peppered with antique sculptures and shrines. It’s set on a quiet
strip of beach. When the weather permits, you get striking views of
the great volcano Mount Agung towering over the water. On Sunday
evenings, a local dance troupe uses the hotel’s courtyard as a
practice space – it’s a really special immersion.

Where should we grab brunch?

Go to a traditional morning market to buy jaja, or Balinese
cakes, for breakfast. Or bubur, which is our answer to congee. Try
the traditional Payangan morning market, Pasar Umum Payangan, where
the farmers’ produce is always fresh and interesting. The action
starts early (around 3am). Most market-goers are up and at it
before sunrise in Bali, so try to get there as early as possible
for the cream of the crop.

Credit cards won’t get you very far at the markets – remember to
bring cash. Post-market, head to Old
Friends Coffee
in Nyuh Kuning village for a caffeine hit.

What about a low-key lunch?

I love Murni’s
. It was the first restaurant of its kind in Ubud – my
parents have been going there since the late-70s. Ibu Murni, its
owner, is known across Bali and beyond for her contributions to
traditional food, arts and crafts. Order her nasi campur, a dish of
rice with spiced, slow-cooked chicken (known locally as betutu),
tofu and tempeh in peanut sauce, and sambal matah, made with finely
sliced shallots, garlic, chillies and house-made coconut oil.

An outdoor space at Tandjung Sari Hotel in Bali
The pool at Tandjung Sari, Bali

A bungalow suite, left, and the pool at Tandjung
Sari hotel.

Any dinner recommendations?

Room 4
is my go-to for special occasions. I love the way Will
Goldfarb and his team explore the traditional, medicinal, and
artisanally produced ingredients of Bali through each season.

If you’re based in south Bali, head to Wayan and his wife Mary’s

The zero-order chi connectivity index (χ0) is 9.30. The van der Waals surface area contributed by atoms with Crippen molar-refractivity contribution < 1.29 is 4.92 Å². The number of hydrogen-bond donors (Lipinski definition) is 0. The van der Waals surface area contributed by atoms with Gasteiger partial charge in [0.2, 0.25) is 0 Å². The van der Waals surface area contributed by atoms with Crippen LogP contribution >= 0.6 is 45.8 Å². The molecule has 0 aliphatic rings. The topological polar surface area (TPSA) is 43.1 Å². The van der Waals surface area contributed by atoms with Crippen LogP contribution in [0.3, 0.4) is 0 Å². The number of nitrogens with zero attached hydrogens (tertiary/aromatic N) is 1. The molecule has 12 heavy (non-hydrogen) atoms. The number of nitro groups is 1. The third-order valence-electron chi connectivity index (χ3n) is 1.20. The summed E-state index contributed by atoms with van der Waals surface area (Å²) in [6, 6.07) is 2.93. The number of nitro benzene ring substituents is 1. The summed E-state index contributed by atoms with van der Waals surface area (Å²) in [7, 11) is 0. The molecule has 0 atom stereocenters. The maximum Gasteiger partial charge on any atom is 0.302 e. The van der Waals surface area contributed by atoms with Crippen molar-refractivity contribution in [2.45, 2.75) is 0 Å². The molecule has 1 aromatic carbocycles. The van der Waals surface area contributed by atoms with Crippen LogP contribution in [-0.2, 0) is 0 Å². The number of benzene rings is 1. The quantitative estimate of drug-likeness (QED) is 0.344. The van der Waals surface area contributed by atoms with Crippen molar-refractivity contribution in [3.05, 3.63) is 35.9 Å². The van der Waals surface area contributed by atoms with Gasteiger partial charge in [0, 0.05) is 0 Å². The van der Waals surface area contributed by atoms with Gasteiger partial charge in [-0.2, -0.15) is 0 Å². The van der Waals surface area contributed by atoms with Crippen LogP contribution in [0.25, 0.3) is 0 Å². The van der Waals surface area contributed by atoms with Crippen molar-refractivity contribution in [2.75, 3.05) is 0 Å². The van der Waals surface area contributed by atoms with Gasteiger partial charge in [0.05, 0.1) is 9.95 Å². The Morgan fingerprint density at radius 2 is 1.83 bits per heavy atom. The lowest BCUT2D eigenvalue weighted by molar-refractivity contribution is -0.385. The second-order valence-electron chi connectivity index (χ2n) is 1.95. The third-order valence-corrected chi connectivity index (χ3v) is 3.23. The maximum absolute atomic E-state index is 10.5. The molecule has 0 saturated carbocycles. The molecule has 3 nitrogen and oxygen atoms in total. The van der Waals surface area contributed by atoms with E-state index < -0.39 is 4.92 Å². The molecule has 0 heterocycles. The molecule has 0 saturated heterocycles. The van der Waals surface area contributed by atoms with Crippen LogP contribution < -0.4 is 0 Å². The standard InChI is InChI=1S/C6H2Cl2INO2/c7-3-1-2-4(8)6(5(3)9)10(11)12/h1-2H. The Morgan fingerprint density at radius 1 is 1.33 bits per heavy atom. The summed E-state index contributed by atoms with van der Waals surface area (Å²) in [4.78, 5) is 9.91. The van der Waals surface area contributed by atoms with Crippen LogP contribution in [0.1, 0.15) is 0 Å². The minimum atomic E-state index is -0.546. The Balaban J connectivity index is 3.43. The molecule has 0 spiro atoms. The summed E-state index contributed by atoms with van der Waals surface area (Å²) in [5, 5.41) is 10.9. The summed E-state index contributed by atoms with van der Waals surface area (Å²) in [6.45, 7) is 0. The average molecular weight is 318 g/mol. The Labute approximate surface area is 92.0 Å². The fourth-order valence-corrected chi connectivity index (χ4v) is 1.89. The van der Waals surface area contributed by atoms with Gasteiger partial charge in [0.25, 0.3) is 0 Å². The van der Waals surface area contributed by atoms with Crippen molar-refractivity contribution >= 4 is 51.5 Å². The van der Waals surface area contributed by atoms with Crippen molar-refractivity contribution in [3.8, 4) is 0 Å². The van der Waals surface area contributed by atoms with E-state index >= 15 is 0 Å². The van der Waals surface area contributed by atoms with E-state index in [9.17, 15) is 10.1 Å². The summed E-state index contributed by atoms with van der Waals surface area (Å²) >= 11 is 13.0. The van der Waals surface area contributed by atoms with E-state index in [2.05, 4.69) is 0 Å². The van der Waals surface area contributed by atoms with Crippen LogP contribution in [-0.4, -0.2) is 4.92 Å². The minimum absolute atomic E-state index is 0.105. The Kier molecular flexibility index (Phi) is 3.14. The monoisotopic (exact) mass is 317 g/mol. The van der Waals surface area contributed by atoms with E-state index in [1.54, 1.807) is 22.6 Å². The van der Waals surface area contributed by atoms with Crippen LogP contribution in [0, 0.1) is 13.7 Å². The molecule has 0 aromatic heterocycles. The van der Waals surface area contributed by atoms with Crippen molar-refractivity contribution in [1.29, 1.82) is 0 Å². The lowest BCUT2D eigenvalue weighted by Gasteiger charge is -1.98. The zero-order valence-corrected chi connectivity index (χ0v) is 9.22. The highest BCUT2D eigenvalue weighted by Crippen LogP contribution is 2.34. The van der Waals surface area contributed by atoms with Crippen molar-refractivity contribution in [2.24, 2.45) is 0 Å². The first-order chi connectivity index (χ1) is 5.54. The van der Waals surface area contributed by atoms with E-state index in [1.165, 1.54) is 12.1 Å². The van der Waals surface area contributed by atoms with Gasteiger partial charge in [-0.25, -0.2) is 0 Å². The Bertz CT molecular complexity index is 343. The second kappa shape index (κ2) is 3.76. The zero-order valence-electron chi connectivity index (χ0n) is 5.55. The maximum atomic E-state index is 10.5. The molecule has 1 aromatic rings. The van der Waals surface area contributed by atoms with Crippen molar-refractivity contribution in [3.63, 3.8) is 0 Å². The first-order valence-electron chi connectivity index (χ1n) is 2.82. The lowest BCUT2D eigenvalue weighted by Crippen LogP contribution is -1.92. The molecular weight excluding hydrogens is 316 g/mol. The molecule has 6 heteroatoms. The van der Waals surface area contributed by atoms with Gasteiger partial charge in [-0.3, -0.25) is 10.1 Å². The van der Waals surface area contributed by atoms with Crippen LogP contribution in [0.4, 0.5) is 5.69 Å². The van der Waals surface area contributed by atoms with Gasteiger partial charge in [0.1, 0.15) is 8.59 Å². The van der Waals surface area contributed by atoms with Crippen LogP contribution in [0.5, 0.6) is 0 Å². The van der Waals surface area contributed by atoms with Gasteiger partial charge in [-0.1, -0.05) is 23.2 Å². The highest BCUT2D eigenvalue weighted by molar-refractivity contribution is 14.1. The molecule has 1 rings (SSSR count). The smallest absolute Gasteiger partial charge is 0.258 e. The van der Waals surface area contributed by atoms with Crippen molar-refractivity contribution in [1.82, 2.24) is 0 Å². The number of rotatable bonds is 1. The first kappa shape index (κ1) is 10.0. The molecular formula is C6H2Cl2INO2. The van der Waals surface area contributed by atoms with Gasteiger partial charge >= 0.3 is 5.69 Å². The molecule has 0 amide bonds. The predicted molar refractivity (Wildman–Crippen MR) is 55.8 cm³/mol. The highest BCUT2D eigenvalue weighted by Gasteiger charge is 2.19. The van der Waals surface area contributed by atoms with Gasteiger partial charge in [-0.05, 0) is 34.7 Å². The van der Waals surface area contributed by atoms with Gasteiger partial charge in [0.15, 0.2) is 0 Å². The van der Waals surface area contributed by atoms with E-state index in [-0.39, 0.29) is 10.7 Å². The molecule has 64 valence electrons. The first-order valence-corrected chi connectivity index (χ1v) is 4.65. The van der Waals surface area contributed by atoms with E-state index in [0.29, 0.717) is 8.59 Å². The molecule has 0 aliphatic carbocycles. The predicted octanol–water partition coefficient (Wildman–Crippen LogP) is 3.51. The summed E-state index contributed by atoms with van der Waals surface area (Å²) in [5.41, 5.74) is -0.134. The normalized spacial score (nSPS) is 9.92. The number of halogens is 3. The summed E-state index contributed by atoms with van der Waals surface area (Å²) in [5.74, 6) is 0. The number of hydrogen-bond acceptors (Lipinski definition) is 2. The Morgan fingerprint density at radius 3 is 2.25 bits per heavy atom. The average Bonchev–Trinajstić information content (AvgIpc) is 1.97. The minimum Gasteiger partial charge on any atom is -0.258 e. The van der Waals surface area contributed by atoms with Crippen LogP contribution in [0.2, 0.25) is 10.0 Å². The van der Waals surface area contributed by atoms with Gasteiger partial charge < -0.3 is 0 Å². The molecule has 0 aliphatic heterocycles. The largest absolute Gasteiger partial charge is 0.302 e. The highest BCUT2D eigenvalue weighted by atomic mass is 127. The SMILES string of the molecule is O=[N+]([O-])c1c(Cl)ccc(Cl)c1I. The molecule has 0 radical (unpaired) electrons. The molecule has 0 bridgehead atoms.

new restaurant, Home, in Pererenan. Their dinner menu is deeply
inspired by the flavours of Wayan’s ancestral home, Nusa Penida.
There’s a strong emphasis on seafood (sourced fresh each morning
from the Jimbaran Fish Market), and interesting explorations of
heirloom starches such as corn, sorghum and cassava – ingredients
that don’t often appear on restaurant menus and speak to Bali’s
diverse culinary history.

Any chefs in the region we should be keeping an eye on?

I love what Wayan is doing at Home because it’s giving more and
more people access to the ingredients, flavours and techniques of
Nusa Penida. Another chef doing great work to preserve and promote
the flavours of his region is Jero Mangku Dalem Suci Gede Yudiawan, up in Les, north
Bali. He’s a powerful advocate for real Balinese cooking,
supporting local producers and staying true to one’s roots.

It’s sunset, and we’re meeting you for drinks. What’s the

Right now, I’m loving Sunset Park, the rooftop bar at Seminyak
beach club Potato Head. There’s a vastness about the space that
makes it unique in Bali, and there’s often some form of art, music
or cultural offering that makes the experience extra-special.
You’ll find me drinking a tebu cooler – pressed sugar-cane juice
with guava kombucha and rum.

Chef Wayan at work in the kitchen of HOME by Chef Wayan

Chef Wayan in the kitchen, left, and a dish on the menu at